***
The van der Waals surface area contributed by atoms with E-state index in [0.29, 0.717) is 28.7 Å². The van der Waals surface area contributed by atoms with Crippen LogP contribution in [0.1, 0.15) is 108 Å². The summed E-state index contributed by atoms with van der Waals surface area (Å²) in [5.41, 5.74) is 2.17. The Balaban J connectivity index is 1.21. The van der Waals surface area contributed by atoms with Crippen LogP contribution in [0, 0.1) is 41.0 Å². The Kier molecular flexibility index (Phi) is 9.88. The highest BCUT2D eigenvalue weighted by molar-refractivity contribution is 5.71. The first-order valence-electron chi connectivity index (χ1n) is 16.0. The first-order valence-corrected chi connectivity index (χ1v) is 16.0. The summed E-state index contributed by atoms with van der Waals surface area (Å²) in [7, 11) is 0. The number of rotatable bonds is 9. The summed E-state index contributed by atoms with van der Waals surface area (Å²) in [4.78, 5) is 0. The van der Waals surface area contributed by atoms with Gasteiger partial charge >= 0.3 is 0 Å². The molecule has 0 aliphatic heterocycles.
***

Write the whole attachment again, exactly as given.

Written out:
The van der Waals surface area contributed by atoms with E-state index in [0.29, 0.717) is 28.7 Å². The van der Waals surface area contributed by atoms with Crippen LogP contribution in [0.1, 0.15) is 108 Å². The summed E-state index contributed by atoms with van der Waals surface area (Å²) in [5.41, 5.74) is 2.17. The Balaban J connectivity index is 1.21. The van der Waals surface area contributed by atoms with Crippen LogP contribution in [0, 0.1) is 41.0 Å². The Kier molecular flexibility index (Phi) is 9.88. The highest BCUT2D eigenvalue weighted by molar-refractivity contribution is 5.71. The first-order valence-electron chi connectivity index (χ1n) is 16.0. The first-order valence-corrected chi connectivity index (χ1v) is 16.0. The summed E-state index contributed by atoms with van der Waals surface area (Å²) in [7, 11) is 0. The number of rotatable bonds is 9. The summed E-state index contributed by atoms with van der Waals surface area (Å²) in [4.78, 5) is 0. The van der Waals surface area contributed by atoms with Gasteiger partial charge >= 0.3 is 0 Å². The molecule has 0 aliphatic heterocycles.